ventilation on a floor by floor basis.
Windows in the facade of the wedges, which open automatically, allow for fresh air to be
drawn into the building. As a result the building uses 50% less energy that a typical prestige
air-conditioned office building (Swiss Re).
2.1.2 Plumbing
The building uses an electric heat-tracing system which provides “energy-efficient hot water
temperature maintenance, frost protection and snow melting” (Process Heat).
Over 1000 metres of Raychem HWAT-M self-regulation heating cable has been installed.
This particular type of electric heat tracing system provides instant hot water throughout
the building without any re-circulation plumbing. This allows for “greater energy efficiency,
lower maintenance and significant installation time/cost savings over traditional re-
circulation systems (Process Heat).
2.1.3 Lighting System







The lightwells allow daylight to penetrate the building to a further distance inside the
building then they would have had the floor gone all the way to the perimeter, helping to
improve the internal environment. Although these lightwells reduce the need for artificial
lighting some is still required.
The building has also been equipped with motion and light level sensors to prevent
unnecessary lighting (Glass Works).

Fig 2.1.3 Image showing light
penetration into the building (Perfect
Building)
Fig 2.1.3i Model showing the
twisting floor plates with cut outs
(Munro)
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2.1.4 Electrical Supply
The building uses primary fuel is gas as it is one of the cleanest available.
2.1.5 Air Conditioning
Air conditioning system consists of “assumed 4 – pipe fan coil system in conjunction with
ventilated facade” and “closed circuit evaporative cooling towers” for heat rejection (Great
Buildings Online).
2.1.6 Lift System
St Mary Axe consists of 23 lifts including; 16 passenger lifts (6 high rise, 5 mid rise and 5 low
rise) 2 good lifts, 2 fire fighters lifts, 2 shuttle lifts for the top floor and 1 car park lift. The
lifts can carry a maximum of 378 people at any one time reaching speeds of 6 metres a
second.
Majority of buildings will have
extensive lift equipment on the
roof of the building. However
seen as a bard had been planned
for the 40
th
floor this was not
possible. The architects dealt with
this by having the main lift only
reach the 34
th
floor, and then
having a push-from-below lift to
the 39
th
floor (Wikipedia, 2009).








Fig 2.1.6 Elevators (Fedun)
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3. External Cladding System
3.1 Overview of the Facade
The building’s exterior cladding systems consists of full glazed, double-skinned facade
comprising approximately of 5,500 flat triangular and diamond shaped glass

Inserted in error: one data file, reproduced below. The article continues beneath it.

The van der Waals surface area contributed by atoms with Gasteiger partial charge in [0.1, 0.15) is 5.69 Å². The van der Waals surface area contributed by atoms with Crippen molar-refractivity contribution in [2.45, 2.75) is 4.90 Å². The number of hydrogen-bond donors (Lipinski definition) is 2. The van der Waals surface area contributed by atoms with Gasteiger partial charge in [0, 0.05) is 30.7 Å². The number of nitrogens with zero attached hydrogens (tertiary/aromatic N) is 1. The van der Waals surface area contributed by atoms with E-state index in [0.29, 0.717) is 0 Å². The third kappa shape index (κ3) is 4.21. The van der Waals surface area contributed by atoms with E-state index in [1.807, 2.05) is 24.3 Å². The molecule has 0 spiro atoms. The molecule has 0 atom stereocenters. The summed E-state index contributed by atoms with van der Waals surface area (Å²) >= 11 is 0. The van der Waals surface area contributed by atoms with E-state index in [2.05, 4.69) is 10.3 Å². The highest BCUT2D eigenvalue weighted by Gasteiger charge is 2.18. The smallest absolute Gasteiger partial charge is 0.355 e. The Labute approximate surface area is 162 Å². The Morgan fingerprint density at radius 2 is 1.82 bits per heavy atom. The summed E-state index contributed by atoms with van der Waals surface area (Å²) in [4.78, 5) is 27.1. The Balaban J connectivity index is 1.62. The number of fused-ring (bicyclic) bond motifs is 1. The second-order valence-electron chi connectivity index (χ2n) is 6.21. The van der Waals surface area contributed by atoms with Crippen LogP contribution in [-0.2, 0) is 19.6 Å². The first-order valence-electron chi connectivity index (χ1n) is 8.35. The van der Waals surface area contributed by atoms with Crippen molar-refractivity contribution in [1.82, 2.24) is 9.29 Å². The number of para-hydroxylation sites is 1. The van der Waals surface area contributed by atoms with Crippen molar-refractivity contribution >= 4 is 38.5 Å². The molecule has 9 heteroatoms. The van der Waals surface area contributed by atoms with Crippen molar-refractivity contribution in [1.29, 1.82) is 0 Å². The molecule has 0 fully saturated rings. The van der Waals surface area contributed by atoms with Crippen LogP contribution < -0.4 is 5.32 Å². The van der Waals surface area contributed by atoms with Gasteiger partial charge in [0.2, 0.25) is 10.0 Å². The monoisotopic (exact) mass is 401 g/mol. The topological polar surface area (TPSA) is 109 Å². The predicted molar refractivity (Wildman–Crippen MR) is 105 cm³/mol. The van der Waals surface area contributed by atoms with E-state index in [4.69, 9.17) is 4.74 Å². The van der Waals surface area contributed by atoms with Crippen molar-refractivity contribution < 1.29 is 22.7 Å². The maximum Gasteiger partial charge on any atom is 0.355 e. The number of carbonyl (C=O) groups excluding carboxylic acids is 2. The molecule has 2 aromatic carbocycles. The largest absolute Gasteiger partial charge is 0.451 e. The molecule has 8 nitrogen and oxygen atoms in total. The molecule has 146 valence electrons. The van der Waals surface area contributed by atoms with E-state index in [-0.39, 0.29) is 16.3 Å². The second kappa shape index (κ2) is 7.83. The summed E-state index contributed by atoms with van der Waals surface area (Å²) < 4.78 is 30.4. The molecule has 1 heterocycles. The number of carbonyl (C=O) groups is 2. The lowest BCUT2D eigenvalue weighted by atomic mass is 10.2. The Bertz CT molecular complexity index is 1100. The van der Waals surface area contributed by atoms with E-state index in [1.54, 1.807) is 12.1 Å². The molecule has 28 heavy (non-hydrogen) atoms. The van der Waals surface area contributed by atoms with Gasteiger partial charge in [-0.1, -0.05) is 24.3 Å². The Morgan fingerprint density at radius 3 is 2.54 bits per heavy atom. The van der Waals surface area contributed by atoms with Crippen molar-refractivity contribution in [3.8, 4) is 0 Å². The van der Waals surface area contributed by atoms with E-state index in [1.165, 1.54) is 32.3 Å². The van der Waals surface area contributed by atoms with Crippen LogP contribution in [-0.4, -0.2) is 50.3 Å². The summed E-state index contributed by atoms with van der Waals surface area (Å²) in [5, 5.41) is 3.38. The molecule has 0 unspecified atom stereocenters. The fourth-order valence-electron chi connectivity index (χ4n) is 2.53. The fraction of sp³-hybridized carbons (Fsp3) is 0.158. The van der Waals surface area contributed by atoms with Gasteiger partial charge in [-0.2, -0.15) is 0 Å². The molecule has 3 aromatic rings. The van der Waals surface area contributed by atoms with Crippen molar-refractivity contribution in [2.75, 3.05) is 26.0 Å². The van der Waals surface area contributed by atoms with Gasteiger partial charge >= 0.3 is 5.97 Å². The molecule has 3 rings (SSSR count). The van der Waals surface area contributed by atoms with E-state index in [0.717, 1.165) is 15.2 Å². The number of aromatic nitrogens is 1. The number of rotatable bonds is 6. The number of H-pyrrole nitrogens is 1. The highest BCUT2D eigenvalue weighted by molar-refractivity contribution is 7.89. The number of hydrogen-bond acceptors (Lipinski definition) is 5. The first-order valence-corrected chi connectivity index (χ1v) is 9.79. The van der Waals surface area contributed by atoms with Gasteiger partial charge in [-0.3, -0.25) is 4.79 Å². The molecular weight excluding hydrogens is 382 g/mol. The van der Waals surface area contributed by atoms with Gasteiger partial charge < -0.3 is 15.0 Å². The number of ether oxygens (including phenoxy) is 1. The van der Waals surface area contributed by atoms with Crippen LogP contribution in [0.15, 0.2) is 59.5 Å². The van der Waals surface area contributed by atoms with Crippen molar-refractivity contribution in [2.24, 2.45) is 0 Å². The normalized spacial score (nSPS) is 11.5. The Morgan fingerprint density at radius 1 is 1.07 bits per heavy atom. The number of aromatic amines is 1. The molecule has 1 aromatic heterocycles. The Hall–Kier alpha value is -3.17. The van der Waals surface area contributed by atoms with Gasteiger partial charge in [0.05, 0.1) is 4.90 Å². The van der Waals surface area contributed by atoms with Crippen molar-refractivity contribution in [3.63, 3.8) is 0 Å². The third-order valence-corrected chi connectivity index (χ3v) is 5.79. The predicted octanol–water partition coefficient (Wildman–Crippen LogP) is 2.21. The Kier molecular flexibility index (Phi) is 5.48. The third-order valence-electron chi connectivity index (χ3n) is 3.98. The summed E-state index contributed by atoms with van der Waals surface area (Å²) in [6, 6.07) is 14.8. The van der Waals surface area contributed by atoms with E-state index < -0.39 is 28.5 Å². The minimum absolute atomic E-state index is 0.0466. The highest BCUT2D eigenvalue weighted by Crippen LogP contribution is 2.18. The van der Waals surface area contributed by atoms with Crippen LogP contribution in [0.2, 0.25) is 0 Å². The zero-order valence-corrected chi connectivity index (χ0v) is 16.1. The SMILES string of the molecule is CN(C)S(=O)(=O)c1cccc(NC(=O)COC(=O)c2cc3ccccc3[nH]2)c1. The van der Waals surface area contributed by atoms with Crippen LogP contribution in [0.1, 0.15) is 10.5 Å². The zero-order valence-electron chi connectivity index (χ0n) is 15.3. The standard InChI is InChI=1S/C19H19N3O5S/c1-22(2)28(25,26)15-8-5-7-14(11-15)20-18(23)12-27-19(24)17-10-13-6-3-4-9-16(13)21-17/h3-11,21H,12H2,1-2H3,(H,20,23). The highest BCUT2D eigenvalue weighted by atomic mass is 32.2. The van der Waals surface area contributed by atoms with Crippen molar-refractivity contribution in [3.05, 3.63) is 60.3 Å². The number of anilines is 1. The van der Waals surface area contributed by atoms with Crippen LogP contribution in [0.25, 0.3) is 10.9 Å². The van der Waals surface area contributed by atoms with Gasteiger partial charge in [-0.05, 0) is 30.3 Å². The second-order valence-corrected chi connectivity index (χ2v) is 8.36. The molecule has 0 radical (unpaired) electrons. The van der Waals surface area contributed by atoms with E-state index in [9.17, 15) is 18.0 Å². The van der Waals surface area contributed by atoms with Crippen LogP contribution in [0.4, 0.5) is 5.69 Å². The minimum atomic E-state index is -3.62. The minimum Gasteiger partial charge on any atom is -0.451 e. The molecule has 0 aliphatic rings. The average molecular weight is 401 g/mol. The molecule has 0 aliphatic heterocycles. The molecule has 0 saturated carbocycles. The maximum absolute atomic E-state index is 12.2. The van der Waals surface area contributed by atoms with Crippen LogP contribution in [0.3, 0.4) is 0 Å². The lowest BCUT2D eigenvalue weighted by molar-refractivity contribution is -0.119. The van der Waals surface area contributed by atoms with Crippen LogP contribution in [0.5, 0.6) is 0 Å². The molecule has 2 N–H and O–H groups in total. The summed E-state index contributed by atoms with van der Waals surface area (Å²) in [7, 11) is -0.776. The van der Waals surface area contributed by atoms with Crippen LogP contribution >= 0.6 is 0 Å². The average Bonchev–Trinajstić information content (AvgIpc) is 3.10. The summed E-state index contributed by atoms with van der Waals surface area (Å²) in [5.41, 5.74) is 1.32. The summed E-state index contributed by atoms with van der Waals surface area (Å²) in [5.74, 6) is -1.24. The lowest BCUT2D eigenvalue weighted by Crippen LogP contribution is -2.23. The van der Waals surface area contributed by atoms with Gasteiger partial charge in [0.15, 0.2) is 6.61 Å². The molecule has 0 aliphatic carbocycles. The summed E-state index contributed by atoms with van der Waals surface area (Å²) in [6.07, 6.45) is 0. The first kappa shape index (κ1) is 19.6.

panels.(Profinder). These metal and glass prefabricated panels are fixed to the diagrid.

Fig 3.1 Cladding under construction (Munro)
The elements of the facade consist of:
 Operable glass screen
 Perforated aluminium louvers (internal sun-screen)
 A column casing of aluminium
 Facade frame of extruded aluminium

The glazing to the office areas consist of a double-glazed outer layer and a single-glazed
inner screen. Sandwiched in between is a central ventilated cavity which reduces heating
and cooling requirements. Its performance can be turned to maximise benefits that the
prevailing internal and external environment might have to offer. The solar-control blinds
intercept solar gain before it enters the office environment.





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Double glazed aluminium framed facade

Ventilated cavity

Internal sunscreen of perforated louvers

Inner screen


The glazing in the lightwells consist of double-glazed panels which can be opened to allow
fresh air in, while solar gain is effectively reduced through the use of grey-tinted glass with a
high performance coating.
Despite the overall curvilinear shape of the building there is only one piece of curved glass
which is the lens at the top of the building.

4. Specification for the Cladding
System
The following section details the specification of the cladding system if 30 St Mary axe was
to be built in Newcastle CBD paying particular attention to Australian Standards.
4.1 Building Description
30 St Mary Axe consists of a circular plan that widens as it rises from the ground and then
tapers towards its apex. A typical floor plan has a six-leafed plan around a circular service
core with triangle shaped voids acting as light wells. The cladding consists of a “double-skin
energy efficient facade made of glass, with aluminium profiles and a steel frame” (Case
Study Landmark building). 24,000 square metres of glass arranged in diamond-shaped panes
is used to clad the building.

Fig 3.2 Section of the Facade (Munro)
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4.1.1 Design Life
The external cladding is to be designed and constructed to withstand the severe exposure
for a realistic tine period. The external cladding system is to be designed to meet BCA
performance provisions listed in BCA Volume 2 – BCA 2007, Section P2.1 Structural stability
and resistance to actions
The external cladding should have a minimum of:
- 30 year serviceable life, within reasonable schedule maintenance
- 50 year design life for structural integrity, this is inclusive of brackets, framings and
fixings
4.1.2 Structural Capability